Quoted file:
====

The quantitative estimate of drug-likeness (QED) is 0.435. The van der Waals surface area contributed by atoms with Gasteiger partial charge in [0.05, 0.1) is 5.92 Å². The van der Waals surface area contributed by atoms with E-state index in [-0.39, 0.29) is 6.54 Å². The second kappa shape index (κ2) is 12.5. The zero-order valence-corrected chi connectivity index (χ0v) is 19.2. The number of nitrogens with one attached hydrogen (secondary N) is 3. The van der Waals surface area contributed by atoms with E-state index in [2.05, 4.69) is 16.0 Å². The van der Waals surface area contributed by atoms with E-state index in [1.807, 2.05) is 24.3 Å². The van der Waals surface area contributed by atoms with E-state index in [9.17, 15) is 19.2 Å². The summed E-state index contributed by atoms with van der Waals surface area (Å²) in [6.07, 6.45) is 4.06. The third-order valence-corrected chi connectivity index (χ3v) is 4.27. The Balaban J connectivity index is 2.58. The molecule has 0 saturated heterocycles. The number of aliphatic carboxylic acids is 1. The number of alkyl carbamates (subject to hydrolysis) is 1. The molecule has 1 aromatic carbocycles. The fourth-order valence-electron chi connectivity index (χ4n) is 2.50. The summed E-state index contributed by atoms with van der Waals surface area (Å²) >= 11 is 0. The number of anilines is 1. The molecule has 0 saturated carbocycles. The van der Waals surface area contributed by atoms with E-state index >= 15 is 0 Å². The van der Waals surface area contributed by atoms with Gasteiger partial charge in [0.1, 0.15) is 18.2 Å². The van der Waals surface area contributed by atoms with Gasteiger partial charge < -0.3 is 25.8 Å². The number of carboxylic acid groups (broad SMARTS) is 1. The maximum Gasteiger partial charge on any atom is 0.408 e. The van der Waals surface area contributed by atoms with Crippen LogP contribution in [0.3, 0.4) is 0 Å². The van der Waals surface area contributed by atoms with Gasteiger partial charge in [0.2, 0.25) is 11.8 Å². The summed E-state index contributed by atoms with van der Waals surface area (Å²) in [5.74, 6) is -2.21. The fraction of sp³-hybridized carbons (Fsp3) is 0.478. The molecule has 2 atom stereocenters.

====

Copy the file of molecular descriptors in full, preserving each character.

The quantitative estimate of drug-likeness (QED) is 0.435. The van der Waals surface area contributed by atoms with Gasteiger partial charge in [0.05, 0.1) is 5.92 Å². The van der Waals surface area contributed by atoms with E-state index in [-0.39, 0.29) is 6.54 Å². The second kappa shape index (κ2) is 12.5. The zero-order valence-corrected chi connectivity index (χ0v) is 19.2. The number of nitrogens with one attached hydrogen (secondary N) is 3. The van der Waals surface area contributed by atoms with E-state index in [2.05, 4.69) is 16.0 Å². The van der Waals surface area contributed by atoms with E-state index in [1.807, 2.05) is 24.3 Å². The van der Waals surface area contributed by atoms with E-state index in [9.17, 15) is 19.2 Å². The summed E-state index contributed by atoms with van der Waals surface area (Å²) in [6.07, 6.45) is 4.06. The third-order valence-corrected chi connectivity index (χ3v) is 4.27. The Balaban J connectivity index is 2.58. The molecule has 0 saturated heterocycles. The number of aliphatic carboxylic acids is 1. The number of alkyl carbamates (subject to hydrolysis) is 1. The molecule has 1 aromatic carbocycles. The fourth-order valence-electron chi connectivity index (χ4n) is 2.50. The summed E-state index contributed by atoms with van der Waals surface area (Å²) >= 11 is 0. The number of anilines is 1. The molecule has 0 saturated carbocycles. The van der Waals surface area contributed by atoms with E-state index >= 15 is 0 Å². The van der Waals surface area contributed by atoms with Gasteiger partial charge in [0.1, 0.15) is 18.2 Å². The van der Waals surface area contributed by atoms with Gasteiger partial charge < -0.3 is 25.8 Å². The number of carboxylic acid groups (broad SMARTS) is 1. The maximum Gasteiger partial charge on any atom is 0.408 e. The van der Waals surface area contributed by atoms with Crippen LogP contribution in [0.3, 0.4) is 0 Å². The van der Waals surface area contributed by atoms with Gasteiger partial charge in [0.2, 0.25) is 11.8 Å². The summed E-state index contributed by atoms with van der Waals surface area (Å²) in [5.74, 6) is -2.21. The fraction of sp³-hybridized carbons (Fsp3) is 0.478. The molecule has 2 atom stereocenters.